With new software programs cyclists have virtual, as well as visible, competitors.
Race against the clock – and the entire cycling community
When Duncan Clarke wheels his racing bike up to the Yas Marina Circuit at 6pm for his regular Tuesday evening cycle, he’s there to compete for time against more than 500 other riders. But a casual observer would never think that; there are only a few other cyclists on the track with him.
Clarke’s competition also includes several earlier versions of himself – one of the quirks of the new generation of sports-tracking software changing the face of exercising in the UAE. Combining GPS technology with online social media, this new method of training allows virtual races against everyone who has ever ridden the same route.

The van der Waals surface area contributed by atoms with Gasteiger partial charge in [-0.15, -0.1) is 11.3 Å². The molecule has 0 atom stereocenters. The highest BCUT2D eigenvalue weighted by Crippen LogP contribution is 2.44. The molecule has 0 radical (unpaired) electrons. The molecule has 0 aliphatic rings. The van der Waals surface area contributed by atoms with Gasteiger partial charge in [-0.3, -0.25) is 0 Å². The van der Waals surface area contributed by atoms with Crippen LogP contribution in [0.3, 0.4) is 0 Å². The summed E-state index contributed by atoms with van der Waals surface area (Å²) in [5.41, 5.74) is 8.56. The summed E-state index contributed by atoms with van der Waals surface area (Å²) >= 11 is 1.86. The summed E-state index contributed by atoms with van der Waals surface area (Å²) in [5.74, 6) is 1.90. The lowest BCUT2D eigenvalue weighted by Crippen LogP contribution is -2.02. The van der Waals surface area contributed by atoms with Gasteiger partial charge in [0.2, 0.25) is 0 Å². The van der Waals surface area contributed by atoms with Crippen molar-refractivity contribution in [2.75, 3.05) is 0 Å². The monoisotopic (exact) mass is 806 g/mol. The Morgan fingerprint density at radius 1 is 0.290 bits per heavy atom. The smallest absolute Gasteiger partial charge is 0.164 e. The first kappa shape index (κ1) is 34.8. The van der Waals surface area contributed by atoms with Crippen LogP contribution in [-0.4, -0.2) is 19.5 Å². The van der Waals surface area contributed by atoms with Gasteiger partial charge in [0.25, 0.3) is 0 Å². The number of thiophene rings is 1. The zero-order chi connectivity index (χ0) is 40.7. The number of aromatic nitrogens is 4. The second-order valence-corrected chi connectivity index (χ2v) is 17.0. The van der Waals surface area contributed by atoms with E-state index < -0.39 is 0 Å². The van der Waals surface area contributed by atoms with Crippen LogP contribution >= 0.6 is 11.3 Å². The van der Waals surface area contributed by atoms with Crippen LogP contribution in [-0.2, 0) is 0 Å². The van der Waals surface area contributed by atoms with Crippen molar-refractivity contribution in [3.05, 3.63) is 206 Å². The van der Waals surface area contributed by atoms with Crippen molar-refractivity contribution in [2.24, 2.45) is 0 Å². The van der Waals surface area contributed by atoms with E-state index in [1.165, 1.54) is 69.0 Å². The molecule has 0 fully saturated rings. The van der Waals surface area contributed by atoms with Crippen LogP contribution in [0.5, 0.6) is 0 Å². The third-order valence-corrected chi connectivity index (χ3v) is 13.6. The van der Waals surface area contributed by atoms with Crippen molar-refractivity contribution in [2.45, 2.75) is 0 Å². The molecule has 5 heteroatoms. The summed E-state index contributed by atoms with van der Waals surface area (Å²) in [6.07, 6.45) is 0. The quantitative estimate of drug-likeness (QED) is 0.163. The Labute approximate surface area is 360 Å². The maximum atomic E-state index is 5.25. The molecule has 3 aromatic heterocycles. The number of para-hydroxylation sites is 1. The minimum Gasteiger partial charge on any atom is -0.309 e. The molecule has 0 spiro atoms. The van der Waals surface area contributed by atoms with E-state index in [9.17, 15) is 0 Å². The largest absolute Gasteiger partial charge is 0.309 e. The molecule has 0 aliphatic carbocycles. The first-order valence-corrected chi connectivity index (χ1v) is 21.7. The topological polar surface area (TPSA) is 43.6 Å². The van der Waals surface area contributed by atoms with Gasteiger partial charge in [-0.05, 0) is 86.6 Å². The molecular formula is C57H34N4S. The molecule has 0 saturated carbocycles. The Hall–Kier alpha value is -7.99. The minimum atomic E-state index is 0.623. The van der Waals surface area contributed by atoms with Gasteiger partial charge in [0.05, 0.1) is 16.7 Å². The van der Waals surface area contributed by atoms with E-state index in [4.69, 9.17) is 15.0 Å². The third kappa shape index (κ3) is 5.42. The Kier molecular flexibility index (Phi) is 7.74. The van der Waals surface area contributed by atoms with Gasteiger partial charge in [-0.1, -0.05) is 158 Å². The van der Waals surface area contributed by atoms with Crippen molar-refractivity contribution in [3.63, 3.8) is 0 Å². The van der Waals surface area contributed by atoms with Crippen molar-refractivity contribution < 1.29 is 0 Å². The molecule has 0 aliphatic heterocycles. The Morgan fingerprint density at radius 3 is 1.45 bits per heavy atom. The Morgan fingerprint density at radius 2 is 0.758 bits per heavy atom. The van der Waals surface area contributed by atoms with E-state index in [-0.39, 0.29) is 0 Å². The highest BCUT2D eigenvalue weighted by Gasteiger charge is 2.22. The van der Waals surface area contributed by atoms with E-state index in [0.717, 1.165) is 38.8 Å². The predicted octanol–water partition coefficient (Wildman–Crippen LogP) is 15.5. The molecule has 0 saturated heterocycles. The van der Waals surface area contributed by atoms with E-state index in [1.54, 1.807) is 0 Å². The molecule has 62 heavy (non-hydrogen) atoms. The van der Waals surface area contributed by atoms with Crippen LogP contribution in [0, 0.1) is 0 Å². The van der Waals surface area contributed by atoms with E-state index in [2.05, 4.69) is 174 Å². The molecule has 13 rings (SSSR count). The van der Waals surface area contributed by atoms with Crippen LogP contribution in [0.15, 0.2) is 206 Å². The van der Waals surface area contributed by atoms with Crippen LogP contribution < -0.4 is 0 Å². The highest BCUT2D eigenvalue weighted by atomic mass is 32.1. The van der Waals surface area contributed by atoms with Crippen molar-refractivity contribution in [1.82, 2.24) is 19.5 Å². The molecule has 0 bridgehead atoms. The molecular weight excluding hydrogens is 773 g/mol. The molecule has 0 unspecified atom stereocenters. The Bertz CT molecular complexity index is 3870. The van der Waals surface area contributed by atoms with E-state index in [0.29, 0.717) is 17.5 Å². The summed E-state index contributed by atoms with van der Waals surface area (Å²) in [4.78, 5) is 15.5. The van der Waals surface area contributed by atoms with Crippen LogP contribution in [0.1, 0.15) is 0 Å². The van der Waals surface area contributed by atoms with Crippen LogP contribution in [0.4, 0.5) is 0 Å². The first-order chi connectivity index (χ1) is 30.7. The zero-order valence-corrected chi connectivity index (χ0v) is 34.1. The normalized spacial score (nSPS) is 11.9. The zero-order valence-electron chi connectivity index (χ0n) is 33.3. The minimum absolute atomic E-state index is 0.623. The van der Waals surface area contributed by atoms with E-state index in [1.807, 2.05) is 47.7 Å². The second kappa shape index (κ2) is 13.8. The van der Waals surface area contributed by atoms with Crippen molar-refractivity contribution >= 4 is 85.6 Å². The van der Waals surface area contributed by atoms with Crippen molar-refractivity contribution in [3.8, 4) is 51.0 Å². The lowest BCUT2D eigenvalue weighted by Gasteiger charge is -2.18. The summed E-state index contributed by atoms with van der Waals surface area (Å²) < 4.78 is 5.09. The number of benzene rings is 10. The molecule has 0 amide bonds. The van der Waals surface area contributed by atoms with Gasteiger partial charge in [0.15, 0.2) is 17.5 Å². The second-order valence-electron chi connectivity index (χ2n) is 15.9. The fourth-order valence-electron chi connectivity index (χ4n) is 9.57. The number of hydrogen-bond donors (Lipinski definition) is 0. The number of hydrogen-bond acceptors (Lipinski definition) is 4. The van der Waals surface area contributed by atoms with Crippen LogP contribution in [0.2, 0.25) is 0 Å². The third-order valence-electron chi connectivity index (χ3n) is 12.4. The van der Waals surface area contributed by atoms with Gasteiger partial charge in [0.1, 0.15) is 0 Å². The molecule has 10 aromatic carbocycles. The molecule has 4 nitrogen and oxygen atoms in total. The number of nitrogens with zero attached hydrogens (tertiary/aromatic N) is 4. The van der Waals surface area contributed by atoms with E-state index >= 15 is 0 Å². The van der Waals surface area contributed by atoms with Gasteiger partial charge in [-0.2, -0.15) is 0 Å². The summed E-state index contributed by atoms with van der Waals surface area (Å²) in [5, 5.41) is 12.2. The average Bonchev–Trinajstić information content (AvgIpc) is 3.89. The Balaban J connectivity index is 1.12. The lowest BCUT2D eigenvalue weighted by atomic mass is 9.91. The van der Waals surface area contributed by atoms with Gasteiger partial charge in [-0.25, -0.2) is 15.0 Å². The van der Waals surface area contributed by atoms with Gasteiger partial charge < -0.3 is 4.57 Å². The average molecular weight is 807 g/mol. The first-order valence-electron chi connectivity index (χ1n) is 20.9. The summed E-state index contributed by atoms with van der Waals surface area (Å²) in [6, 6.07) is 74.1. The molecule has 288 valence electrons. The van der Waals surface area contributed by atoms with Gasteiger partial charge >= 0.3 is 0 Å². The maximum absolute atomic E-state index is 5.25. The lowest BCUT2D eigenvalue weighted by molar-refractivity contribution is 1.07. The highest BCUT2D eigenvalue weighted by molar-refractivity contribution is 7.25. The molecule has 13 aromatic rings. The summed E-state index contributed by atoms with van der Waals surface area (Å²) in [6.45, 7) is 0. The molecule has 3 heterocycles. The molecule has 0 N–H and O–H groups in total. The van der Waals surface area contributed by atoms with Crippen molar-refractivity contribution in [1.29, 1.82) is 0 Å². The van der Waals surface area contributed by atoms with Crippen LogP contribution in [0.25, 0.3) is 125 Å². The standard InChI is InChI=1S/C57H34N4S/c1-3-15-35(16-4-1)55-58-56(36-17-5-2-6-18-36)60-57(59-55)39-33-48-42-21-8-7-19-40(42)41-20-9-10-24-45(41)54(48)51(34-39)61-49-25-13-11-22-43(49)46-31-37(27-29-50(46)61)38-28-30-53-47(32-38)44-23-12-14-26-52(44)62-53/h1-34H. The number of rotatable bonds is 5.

By the end of the evening, Clarke has completed more than 16 laps of the 5.5-kilometre circuit at an average speed of more than 40 kilometres per hour, but the enervating effect of the heat and humidity have put him more than 30 seconds slower for his best lap compared with the May 22 version of himself.
But it’s still fast enough to claim the best time that day of those using Strava, the GPS-based training software favoured by serious cyclists. And his May 22 time – a lap of seven minutes, 26 seconds, at an average speed of 43.5kph – has still never been beaten by any other Strava user.
“For me it’s really interesting to track my training,” Clarke explains.
“When we first started riding here, you’d be on your own. Some riders’ times would be recorded on the Abu Dhabi tri[athletes] site, but when Strava was introduced, it was obviously a better platform and they started using that.”
That’s a story being repeated across the UAE and around the world as increasing numbers of serious and recreational fitness fans realise the benefits of online training software.
Programmes like Strava – and there are more than half a dozen popular ones, with more basic versions available for free – go much further than just calibrating effort.